Mer­ce­nar­ies & Their Masters

Moscow con­sid­ers for­mal­iz­ing its re­la­tion­ship with sol­diers of for­tune

The Moscow Times - - LOOKING FORWARD - By Matthew Bod­ner m.bod­ner@ime­dia.ru1 | Twit­ter: @mattb0401

In Spring 2013, Rus­sia’s first foray into the murky world of pri­vate mil­i­tary con­trac­tors didn’t go en­tirely ac­cord­ing to plan. The group of pri­vate sol­diers, called “Slavonic Corps,” found them­selves in the mid­dle of the Syr­ian desert. Poorly equipped, they re­lied on old Kalash­nikovs, an­cient Soviet tanks and ar­mored ve­hi­cles that hardly worked. Pre­dictably enough, the group were am­bushed in their first and only en­counter with the Is­lamic State (a ter­ror­ist or­ga­ni­za­tion banned in Rus­sia), re­sult­ing in six deaths.

Part of the group man­aged to es­cape un­der the cover of a sand­storm. But when they re­turned home, rather than be­ing greeted as he­roes, they were ar­rested for vi­o­lat­ing Rus­sian laws, which strictly for­bid mer­ce­nary com­pa­nies.

On Oct. 14, 2016, more than three years later af­ter the first pri­vate op­er­a­tions, the Rus­sian govern­ment in­di­cated it may be about to re­visit its anti-mer­ce­nary laws, and for­mal­ize its cur­rent re­la­tion­ships with mer­ce­nary com­pa­nies. Un­der new pro­pos­als sent to the State Duma par­lia­ment, the De­fense Min­istry would be al­lowed of­fer short-term con­tracts for spe­cific mis­sions.

Un­der The Radar

Rus­sian mer­ce­nar­ies have re­port­edly per­formed key mil­i­tary tasks in both eastern Ukraine and Syria. One of the cen­tral fig­ures in such pri­vate armies is a 46-year-old former spe­cial forces lieu­tenant colonel by the name of Dmitry Utkin.

Once a mem­ber of the now-de­funct Slavonic Corps, Utkin’s cur­rent out­fit is known as Wag­ner, and is reg­is­tered as a pri­vate mil­i­tary com­pany in Ar­gentina. Op­er­at­ing out­side Rus­sian law, which con­tin­ues to out­law such com­pa­nies, the group is be­lieved to have as many as 1,000 men fight­ing in its ranks.

It re­port­edly trains in Molkino, in Rus­sia’s south­ern Krasnodar re­gion, along­side a base be­long­ing to Rus­sia’s 10th spe­cial forces brigade. Wag­ner sol­diers are be­lieved to have taken part in op­er­a­tions across the border in eastern Ukraine. But it is in Syr­ian op­er­a­tions that the group has come into its own. Of­fi­cially, Rus­sian sol­diers are not in­volved in ground fight­ing in Syria. Un­of­fi­cially, the Wag­ner group has played a key role. The group has re­port­edly suf­fered any­where from dozens to 500 ca­su­al­ties.

But be­cause they fight un­der the radar, and have no for­mal re­la­tion­ship with the state, they ex­ist in a le­gal gray zone. They will re­ceive none of the ben­e­fits or glory, re­served for sol­diers in for­mal ser­vice.

“No one will ever find out about them,” a Wag­ner sol­dier, in­tro­duced by Dmitry (not his real name) told Sky News in an Au­gust 2016 re­port, “that is the scari­est thing. No one will ever know.”

A Chang­ing Re­la­tion­ship

The pro­posed amend­ments ap­pear aimed at pro­vid­ing a stop­gap mea­sure to ad­dress the needs of mer­ce­nary sol­diers, says in­ter­na­tional af­fairs ex­pert Vladimir Frolov. “This is about turn­ing pri­vate con­trac­tors into ac­tive duty sol­diers, about al­low­ing those killed or wounded in ac­tion to get the ben­e­fits they were promised. It also gives the De­fense Min­istry more flexibility in hir­ing peo­ple for short-term de­ploy­ments over­seas.” But oth­ers doubt this is only about mer­ce­nary forces. Rus­lan Le­viev, head of Con­flict In­tel­li­gence Team (CIT), a Rus­sian open-source in­ves­tiga­tive out­fit fol­low­ing Rus­sian sol­diers in Syria, says the changes may in­stead have come about from the need to ro­tate Rus­sian sol­diers in and out of Syria.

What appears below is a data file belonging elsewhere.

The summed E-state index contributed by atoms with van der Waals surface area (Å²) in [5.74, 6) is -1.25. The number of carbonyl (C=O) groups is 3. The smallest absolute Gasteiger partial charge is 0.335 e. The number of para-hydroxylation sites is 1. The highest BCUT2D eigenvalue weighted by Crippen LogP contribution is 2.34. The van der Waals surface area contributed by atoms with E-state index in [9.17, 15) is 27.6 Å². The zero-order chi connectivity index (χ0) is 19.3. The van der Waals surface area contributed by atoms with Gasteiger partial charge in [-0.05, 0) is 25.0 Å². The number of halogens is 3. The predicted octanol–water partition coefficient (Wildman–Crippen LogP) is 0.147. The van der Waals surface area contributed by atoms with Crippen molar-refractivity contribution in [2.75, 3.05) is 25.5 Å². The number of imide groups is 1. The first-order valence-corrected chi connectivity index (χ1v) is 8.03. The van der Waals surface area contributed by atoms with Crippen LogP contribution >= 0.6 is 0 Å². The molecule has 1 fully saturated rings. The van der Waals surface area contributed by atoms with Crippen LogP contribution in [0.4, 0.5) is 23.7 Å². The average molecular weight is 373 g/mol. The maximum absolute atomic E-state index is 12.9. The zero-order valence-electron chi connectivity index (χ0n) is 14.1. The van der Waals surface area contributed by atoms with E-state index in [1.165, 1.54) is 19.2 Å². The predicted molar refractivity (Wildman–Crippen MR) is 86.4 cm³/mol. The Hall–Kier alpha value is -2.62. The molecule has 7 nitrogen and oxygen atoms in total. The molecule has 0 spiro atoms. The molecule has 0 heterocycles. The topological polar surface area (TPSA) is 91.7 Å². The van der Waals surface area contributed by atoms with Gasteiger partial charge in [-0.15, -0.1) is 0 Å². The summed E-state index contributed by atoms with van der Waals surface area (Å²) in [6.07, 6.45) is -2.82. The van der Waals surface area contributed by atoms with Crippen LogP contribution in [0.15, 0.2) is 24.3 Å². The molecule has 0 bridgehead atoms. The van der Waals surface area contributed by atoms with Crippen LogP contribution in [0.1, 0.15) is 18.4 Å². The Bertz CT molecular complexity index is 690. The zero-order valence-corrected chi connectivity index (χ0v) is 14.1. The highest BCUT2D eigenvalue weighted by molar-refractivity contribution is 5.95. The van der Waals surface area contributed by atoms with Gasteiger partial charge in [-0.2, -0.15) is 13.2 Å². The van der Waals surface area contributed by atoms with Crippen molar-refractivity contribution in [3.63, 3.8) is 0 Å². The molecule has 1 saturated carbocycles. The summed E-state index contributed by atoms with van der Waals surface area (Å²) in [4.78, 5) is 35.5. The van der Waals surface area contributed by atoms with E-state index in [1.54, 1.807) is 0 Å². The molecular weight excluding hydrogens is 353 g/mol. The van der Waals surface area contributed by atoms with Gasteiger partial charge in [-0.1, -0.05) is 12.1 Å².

“You can’t send con­scripts to Syria, so they need a law to turn con­scripts into con­tract [vol­un­teer] sol­diers,” Le­viev says.

Vadim Kozyulin, a mil­i­tary ex­pert at the Moscow-based PIR Cen­ter, be­lieves the move is mostly aimed at former sol­diers who al­ready have mil­i­tary train­ing and com­bat ex­pe­ri­ence. These are sol­diers that may not be in­ter­ested in vol­un­teer­ing for an­other three-year ser­vice stint, but might en­joy an­other mis­sion or two in a pa­tri­otic war some­where.

“I think many retired Rus­sian mil­i­tary per­son­nel are not will­ing to re-join the army, but would be ready to have a brief and well-paid va­ca­tion abroad,” Kozyulin says. “They don’t want ser­vice at a re­mote base some­where, but would be happy to join a real a thrilling mis­sion that could bol­ster the fam­ily fi­nances.”

It would make lit­tle sense for the Rus­sian govern­ment to have any­one other than former sol­diers in mind when draw­ing up short-term con­tracts. The main rea­son three-year vol­un­teer ser­vice was im­ple­mented was to ad­dress the fact that most Rus­sian sol­diers are con­scripts on year-long stints in the mil­i­tary. By the time they are trained to do any­thing use­ful, they are al­ready near the end of their ser­vice.

As things cur­rently stand, short-term con­tracts can be of­fered to Rus­sian ci­ti­zens in the event of emer­gency sit­u­a­tions, such as nat­u­ral dis­as­ters, loss of con­sti­tu­tional order, or in­ter­na­tional peace­keep­ing op­er­a­tions. They also can­not be for periods of less than six months. The amend­ment would axe that min­i­mum re­quire­ment, and also de­fine emer­gency sit­u­a­tions as bat­tling ter­ror­ism.

Ac­cord­ing to the word­ing of the doc­u­ment, the moves are de­signed to “in­crease the mo­bil­ity of Rus­sian troops.” What­ever the real ambition is, the out­ward message seems quite clear: Rus­sia has ac­quired the taste of fight­ing abroad and is not con­sid­er­ing stop­ping any time soon.

Ex­perts say the changes may have come about from the need to ro­tate Rus­sian sol­diers in and out of Syria.

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